As of 2012, according to Rice University political scientist Bob Stein, voters in District A tend to be older people, conservative, and White American, and many follow the Tea Party movement. The voting base is such despite the presence of large Hispanic neighborhoods within District A. In the 2011 election voters favored Tea Party candidate Helena Brown over the incumbent, Brenda Stardig, because Stardig supported a "rain tax," passed in 2010, that taxed churches.
|District B||Jerry Davis||2011||District B serves areas in northern Houston and northeast Houston. Chris Moran of the Houston Chronicle said that the district "is considered an African-American stronghold." Most residents belong to racial and ethnic minorities.
The Houston Chronicle said that District B's constituency "has been shortchanged historically on municipal services and economic development." A lot of illegal dumping occurs within the district. The newspaper added that the district has "a resilient community spirit." Kristen Mack of the Houston Chronicle said in 2005 that the district, prior to the 2011 redistricting, "is plagued by unkempt lots, clogged ditches and substandard streets."
In 1987 District B included Clinton Park, the Fifth Ward, Fontane Place, Kashmere Gardens, Scenic Woods, Settegast, Songwood, and Trinity Gardens. It also included the Lake Houston and the Bush Airport areas. In 1987 the district was 69% African American.
|District C||Ellen Cohen||2011||District C extends from an area north of the 610 Loop, through the Houston Heights area, up to the Braeswood area. The current District C includes most of the Houston Heights, Montrose, the Houston Museum District, and some communities around Rice University. District C also includes the Braeswood area, Meyerland, Southampton, almost all of Oak Forest.
Because of the inclusion of the Montrose, Heights, and Rice University areas, it has the nickname "Hipstrict" for what Chris Moran of the Houston Chronicle refers to as its "progressive, urban ethic." The Houston Chronicle editorial base described District C as a district that should be "politically dynamic."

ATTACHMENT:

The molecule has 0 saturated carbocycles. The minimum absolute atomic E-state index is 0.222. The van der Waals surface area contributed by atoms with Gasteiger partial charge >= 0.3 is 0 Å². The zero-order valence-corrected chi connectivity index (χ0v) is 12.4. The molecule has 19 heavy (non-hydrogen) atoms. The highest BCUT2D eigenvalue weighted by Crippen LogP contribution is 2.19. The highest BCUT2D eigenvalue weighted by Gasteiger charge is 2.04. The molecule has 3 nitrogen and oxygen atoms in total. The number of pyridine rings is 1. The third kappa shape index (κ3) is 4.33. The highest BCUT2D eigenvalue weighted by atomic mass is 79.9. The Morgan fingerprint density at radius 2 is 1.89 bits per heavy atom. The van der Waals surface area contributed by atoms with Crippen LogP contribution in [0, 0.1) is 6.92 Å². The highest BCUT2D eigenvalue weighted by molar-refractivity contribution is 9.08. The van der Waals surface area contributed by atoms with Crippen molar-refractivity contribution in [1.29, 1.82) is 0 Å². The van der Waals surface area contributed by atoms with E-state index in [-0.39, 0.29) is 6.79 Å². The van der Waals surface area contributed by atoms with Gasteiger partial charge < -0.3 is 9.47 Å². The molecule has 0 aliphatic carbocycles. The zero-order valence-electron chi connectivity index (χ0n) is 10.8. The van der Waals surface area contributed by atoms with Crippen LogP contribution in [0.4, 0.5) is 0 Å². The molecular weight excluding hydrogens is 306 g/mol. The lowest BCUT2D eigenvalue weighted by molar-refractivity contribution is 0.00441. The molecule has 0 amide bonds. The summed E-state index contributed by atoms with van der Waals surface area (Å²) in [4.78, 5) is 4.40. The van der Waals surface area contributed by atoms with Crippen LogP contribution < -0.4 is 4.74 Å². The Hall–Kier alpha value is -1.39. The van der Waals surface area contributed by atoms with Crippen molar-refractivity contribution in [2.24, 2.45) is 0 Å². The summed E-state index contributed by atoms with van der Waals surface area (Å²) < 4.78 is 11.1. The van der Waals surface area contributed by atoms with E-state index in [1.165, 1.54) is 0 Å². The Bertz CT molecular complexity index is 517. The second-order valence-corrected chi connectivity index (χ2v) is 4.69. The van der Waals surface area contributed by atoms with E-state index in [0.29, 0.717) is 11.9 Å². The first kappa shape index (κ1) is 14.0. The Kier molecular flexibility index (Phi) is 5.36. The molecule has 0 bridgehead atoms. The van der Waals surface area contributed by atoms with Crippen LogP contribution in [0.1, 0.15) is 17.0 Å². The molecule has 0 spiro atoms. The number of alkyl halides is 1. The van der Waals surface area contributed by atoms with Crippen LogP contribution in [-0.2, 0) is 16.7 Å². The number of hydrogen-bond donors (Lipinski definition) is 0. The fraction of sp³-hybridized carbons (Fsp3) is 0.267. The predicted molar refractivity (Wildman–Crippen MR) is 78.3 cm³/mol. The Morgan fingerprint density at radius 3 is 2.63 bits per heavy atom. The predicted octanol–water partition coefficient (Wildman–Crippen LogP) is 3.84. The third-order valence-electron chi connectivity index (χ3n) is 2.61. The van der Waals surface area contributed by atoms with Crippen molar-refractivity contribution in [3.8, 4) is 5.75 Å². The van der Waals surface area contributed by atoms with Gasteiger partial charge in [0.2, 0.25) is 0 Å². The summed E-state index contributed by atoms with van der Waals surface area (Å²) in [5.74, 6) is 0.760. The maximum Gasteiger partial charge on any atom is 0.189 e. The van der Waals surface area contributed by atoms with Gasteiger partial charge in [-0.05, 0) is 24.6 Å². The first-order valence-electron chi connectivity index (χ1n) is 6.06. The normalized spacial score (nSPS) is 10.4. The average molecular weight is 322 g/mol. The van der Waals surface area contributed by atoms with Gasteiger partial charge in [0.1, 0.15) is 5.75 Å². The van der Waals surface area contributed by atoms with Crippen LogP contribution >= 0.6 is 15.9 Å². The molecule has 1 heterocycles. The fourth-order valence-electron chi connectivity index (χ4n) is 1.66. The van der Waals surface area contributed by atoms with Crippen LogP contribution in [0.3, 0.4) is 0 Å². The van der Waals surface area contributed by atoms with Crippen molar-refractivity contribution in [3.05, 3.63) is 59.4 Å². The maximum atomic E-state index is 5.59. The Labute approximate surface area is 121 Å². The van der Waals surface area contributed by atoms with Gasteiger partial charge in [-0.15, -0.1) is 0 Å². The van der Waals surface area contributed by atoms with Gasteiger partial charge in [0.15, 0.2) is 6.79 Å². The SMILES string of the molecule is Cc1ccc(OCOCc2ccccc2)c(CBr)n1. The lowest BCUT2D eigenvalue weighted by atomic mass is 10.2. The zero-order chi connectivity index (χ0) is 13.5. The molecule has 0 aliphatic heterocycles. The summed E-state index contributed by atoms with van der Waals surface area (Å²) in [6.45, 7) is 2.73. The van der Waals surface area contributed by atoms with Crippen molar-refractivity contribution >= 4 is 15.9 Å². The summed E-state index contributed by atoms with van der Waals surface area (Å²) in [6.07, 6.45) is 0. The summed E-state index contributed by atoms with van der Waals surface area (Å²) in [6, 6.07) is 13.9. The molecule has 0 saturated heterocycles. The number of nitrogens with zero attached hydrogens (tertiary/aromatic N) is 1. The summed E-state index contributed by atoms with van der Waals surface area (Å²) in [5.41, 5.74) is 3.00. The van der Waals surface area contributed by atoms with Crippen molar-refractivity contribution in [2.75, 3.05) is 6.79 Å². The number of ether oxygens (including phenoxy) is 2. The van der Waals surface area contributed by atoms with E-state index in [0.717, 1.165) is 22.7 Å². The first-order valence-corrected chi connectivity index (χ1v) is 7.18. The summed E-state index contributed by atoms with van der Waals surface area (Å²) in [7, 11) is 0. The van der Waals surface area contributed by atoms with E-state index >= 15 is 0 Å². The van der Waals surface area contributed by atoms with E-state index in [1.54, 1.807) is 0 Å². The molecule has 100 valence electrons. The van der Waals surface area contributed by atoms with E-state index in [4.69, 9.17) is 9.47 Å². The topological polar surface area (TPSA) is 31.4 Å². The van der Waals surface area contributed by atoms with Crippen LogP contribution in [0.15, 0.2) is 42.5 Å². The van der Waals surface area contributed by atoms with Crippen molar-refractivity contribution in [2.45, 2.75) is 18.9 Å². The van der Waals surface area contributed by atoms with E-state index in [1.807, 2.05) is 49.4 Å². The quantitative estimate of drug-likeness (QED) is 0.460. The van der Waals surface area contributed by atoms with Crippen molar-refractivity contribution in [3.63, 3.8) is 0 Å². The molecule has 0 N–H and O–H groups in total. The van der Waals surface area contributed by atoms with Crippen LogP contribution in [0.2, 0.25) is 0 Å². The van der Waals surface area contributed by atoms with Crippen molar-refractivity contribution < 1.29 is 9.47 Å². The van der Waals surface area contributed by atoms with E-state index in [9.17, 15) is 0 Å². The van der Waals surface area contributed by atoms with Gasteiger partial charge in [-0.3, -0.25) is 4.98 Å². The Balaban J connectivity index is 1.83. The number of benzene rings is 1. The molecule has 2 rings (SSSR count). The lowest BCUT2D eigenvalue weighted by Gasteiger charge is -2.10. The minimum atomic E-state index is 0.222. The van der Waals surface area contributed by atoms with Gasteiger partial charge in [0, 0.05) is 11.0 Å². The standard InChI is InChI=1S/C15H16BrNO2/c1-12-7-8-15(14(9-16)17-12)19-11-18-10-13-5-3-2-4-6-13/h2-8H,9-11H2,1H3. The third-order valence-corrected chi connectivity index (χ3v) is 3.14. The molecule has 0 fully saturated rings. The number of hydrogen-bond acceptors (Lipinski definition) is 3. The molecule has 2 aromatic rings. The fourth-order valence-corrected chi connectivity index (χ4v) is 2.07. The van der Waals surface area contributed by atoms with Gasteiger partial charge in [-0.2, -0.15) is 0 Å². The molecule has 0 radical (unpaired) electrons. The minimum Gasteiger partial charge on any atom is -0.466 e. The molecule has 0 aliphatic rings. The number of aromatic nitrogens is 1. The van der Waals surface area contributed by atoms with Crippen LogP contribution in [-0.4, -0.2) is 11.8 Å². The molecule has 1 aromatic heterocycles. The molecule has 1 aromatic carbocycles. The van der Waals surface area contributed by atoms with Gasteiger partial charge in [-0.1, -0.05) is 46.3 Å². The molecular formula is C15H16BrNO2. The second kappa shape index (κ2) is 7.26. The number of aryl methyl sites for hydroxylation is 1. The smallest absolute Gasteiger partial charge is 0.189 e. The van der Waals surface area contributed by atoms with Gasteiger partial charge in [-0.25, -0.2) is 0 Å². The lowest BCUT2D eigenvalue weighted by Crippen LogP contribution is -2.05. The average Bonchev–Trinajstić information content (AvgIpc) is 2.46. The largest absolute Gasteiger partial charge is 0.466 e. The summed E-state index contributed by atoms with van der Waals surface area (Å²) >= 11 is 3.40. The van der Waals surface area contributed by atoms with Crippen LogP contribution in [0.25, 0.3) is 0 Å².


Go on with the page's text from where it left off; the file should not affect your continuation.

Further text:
Historically District C has covered areas within the "Inner Loop" (areas inside the 610 Loop) and western Houston. 20 years before 2011, Montrose was moved from District C to district D to avoid putting too many minorities in a single city council district. Kristen Mack of the Houston Chronicle said that District C, which "covers a diverse swath of southwest Houston", was "One of Houston's most economically diverse districts, it ranges from leafy Southampton near Rice University through more modest subdivisions and vast apartment warrens in the city's far southwest." Jerry Wood, a former city planner and neighborhood expert, said that all of the regions of District C were active in terms of politics.
As 2011 city council redistricting approached, some members of Houston's gay community and some Houston area bloggers proposed returning Montrose to District C. Around 2011 an earlier plan would have combined the Heights and Montrose under a district called District J. The current District C has former turf once located in District H (West End (Washington Avenue), Houston Heights, Historic Sixth Ward) while retaining the Meyerland area (the rest of District C southwest of Meyerland became part of District K).
|District D||Dwight Boykins||2013||District D extends from the northernmost area within Midtown southward to Beltway 8. District D includes Sunnyside, and it also includes the Third Ward.